Wren : Hoi Anamerukismoi ton hagion graphon, tou anakechorekotos. Ruminations on Holy Scripture from a cell.
Scope and Contents
As Beaumont's account (WREN 1) explains, part of the MS was published in the 'Increpatio [rebuke/chastisement] Bar Jesu' published by Matthew Wren's son, also Matthew, in 1660 (Londini, typis Jacobi Flesheri. Prostant apud Cornelium Bee, in vico Litle-Britain dicto). The full title is 'Increpatio Bar Jesu, sive, Polemicæ adsertiones locorum aliquot S. Scripturæ, ab imposturis perversionum in catechesi Racoviana collectæ hinc inde, per Matthæum Wren F ; ex opere prægrandi meditationum criticarum in S. Paginam, conscriptarum a Patre suo R.D.M. Episcopo Eliensi in Solitudino sua carcerariâ, de genuino sensu, atque exactâ nostrâ versione divinorum textuum ; consilium hujus editionis paret è praefamine.' It was reprinted in Pearson's 'Critici Sacri' also of 1660 and in 1669 (Amstelodami, Ex Officiana Johannis a Someren, Bibliopolæ). The Peterhouse copy (B.6.19) of the ‘Increpatio’records that other parts of these MSS were made use of by William Richardson (Master of Emmanuel) in his 'De praesulibus Angliae commentarius . . .' (Cambridge, 1743).
As to the MS itself (WREN 4): it is written in two columns, very close set, in Latin and English, with citations in Greek and Hebrew, and comprises 438 bifolia, paginated to p. 873 (which contains a single column), and 1331 sections. There are occasional slips pinned or pasted in. At section 555, which is where the material for the ‘Increpatio Bar Jesu’ starts, is a note that Wren has recently come by a copy of the Racovian catechism references to which are inserted after each section. ‘Facta est nuper mihi copia pellegendi Catechismum Racovianum [sic]; Ad cujus paginas referrunt Majusculae Literae, quas in paragraphis antecedentis sectionis reperirie est sparsim interjectis , sic: A. par. 1. pag. 91. B. par.3. pag. 52’. These references to the Catechism are inserted directly in the ‘Increpatio’ as they occur as ‘Catech. Racov (or Cat. Rac. or C.R.) p. 91’, etc., rather than at the end of sections as in the MS. These references are, as stated in the ‘Increpatio’, to the first Latin edition of 1609 printed at Racow (confirmed by the digital images of the copy in the Austrian National Library). (There were, in fact, two Latin editions in 1609, one without a given place of printing.) Wren’s attention may have been particularly drawn to the book by the vote in Parliament on 2 April 1652 that the edition printed in London (Wing C1651) should be publicly burnt at the London Exchange and Westminster Yard on 6 and 8 April following.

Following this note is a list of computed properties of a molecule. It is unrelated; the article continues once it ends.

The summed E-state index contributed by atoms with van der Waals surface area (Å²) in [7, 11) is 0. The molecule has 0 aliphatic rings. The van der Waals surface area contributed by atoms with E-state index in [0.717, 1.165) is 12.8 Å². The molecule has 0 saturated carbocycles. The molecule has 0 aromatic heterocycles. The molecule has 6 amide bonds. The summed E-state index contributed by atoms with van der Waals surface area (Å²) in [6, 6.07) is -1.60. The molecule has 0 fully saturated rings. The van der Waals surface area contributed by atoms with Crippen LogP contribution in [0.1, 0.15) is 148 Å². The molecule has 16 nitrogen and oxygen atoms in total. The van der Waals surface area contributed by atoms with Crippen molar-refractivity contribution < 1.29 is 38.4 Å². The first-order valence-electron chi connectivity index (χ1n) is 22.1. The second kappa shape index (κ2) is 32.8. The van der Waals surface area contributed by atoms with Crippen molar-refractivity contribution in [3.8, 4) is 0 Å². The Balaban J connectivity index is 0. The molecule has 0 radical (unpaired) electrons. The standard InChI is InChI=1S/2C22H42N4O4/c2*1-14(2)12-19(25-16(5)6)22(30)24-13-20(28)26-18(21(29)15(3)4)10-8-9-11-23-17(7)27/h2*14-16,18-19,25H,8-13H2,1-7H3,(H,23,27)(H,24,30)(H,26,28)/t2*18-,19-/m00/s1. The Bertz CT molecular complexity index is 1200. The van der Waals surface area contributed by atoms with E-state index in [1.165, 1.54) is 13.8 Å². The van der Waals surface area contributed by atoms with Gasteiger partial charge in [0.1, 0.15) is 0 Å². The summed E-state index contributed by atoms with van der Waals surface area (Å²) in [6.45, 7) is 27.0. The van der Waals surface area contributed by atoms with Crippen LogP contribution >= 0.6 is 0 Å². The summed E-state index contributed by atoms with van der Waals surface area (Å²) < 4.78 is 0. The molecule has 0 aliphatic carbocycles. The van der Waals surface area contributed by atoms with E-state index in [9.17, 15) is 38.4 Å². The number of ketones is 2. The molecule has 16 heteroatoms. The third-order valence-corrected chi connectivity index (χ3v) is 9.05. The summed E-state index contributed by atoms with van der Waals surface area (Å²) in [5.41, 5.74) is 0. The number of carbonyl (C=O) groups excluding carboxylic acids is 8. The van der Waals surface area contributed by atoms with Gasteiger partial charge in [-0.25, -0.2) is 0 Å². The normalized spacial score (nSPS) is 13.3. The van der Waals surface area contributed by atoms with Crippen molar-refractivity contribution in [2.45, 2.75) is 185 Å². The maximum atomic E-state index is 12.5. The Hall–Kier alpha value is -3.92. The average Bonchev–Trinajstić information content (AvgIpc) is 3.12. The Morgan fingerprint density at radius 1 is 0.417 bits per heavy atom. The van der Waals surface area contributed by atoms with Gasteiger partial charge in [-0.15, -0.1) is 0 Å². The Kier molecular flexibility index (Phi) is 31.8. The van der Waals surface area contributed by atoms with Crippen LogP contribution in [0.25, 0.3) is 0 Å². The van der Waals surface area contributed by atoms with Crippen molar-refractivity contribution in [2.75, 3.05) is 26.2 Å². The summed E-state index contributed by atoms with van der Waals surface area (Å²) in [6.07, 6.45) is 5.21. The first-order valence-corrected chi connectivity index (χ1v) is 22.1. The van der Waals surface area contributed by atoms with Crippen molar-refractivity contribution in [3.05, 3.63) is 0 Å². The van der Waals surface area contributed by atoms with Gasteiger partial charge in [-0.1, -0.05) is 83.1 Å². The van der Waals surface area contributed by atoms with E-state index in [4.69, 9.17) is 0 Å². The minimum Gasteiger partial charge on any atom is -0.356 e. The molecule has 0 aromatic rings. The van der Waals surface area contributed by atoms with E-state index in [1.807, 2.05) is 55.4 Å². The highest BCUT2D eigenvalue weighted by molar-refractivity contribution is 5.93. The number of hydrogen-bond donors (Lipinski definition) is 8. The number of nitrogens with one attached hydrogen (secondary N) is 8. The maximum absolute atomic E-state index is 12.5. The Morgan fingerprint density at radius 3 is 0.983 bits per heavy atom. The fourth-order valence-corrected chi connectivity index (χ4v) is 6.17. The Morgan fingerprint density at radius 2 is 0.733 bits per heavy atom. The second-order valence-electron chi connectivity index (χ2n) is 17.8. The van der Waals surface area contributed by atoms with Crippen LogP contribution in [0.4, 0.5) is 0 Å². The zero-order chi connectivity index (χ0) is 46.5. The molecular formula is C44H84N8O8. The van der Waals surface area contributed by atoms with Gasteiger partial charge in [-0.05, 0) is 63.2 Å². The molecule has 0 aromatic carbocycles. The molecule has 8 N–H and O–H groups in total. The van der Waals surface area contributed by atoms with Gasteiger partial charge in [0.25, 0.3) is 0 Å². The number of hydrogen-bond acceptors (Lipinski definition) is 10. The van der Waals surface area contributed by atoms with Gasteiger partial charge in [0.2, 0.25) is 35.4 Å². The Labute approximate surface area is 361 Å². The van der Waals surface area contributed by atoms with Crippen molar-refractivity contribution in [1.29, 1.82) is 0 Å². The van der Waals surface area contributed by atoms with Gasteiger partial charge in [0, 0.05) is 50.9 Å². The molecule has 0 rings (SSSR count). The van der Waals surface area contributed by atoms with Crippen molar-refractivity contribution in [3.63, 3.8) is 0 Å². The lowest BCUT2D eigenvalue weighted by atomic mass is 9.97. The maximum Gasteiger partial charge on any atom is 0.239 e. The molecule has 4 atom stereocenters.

There is some indication that Matthew Wren junior was preparing the publication while his father was still working on the MS: from p. 619 there are occasional notes at the foot of a sheet; the first reading ‘Recept: 6 sequent: Sched. Julij 13 1655’, the last, on p. 863 ‘Haec Scheda recepta Sept. 16 1659’, showing that sections of the text were being passed over to him for editing handful by handful.